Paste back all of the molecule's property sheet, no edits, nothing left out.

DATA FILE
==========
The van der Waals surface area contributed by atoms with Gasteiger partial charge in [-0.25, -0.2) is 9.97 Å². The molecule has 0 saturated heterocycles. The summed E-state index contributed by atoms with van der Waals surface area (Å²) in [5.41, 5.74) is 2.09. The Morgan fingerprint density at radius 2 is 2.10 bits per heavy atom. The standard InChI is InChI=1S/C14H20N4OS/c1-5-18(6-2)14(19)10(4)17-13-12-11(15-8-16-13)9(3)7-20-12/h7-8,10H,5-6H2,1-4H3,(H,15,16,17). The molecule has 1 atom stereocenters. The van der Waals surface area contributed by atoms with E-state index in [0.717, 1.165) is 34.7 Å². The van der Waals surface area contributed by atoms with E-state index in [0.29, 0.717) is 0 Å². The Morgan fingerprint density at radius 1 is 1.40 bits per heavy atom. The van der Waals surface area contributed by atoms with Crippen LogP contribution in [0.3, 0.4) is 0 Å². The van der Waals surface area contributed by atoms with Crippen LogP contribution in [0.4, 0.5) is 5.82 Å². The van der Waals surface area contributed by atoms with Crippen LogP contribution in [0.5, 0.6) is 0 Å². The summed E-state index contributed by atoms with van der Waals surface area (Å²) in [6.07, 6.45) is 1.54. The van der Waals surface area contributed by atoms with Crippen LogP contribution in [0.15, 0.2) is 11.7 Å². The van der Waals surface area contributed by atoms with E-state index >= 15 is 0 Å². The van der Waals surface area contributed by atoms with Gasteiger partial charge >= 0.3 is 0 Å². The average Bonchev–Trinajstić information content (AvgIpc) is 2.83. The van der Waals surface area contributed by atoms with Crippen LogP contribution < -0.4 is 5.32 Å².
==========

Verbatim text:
The van der Waals surface area contributed by atoms with Gasteiger partial charge in [-0.25, -0.2) is 9.97 Å². The molecule has 0 saturated heterocycles. The summed E-state index contributed by atoms with van der Waals surface area (Å²) in [5.41, 5.74) is 2.09. The Morgan fingerprint density at radius 2 is 2.10 bits per heavy atom. The standard InChI is InChI=1S/C14H20N4OS/c1-5-18(6-2)14(19)10(4)17-13-12-11(15-8-16-13)9(3)7-20-12/h7-8,10H,5-6H2,1-4H3,(H,15,16,17). The molecule has 1 atom stereocenters. The van der Waals surface area contributed by atoms with E-state index in [0.717, 1.165) is 34.7 Å². The van der Waals surface area contributed by atoms with E-state index in [0.29, 0.717) is 0 Å². The Morgan fingerprint density at radius 1 is 1.40 bits per heavy atom. The van der Waals surface area contributed by atoms with Crippen LogP contribution in [0.3, 0.4) is 0 Å². The van der Waals surface area contributed by atoms with Crippen LogP contribution in [0.4, 0.5) is 5.82 Å². The van der Waals surface area contributed by atoms with Crippen LogP contribution in [0.5, 0.6) is 0 Å². The summed E-state index contributed by atoms with van der Waals surface area (Å²) in [6.07, 6.45) is 1.54. The van der Waals surface area contributed by atoms with Crippen LogP contribution in [0.15, 0.2) is 11.7 Å². The van der Waals surface area contributed by atoms with E-state index >= 15 is 0 Å². The van der Waals surface area contributed by atoms with Gasteiger partial charge >= 0.3 is 0 Å². The average Bonchev–Trinajstić information content (AvgIpc) is 2.83. The van der Waals surface area contributed by atoms with Crippen LogP contribution < -0.4 is 5.32 Å².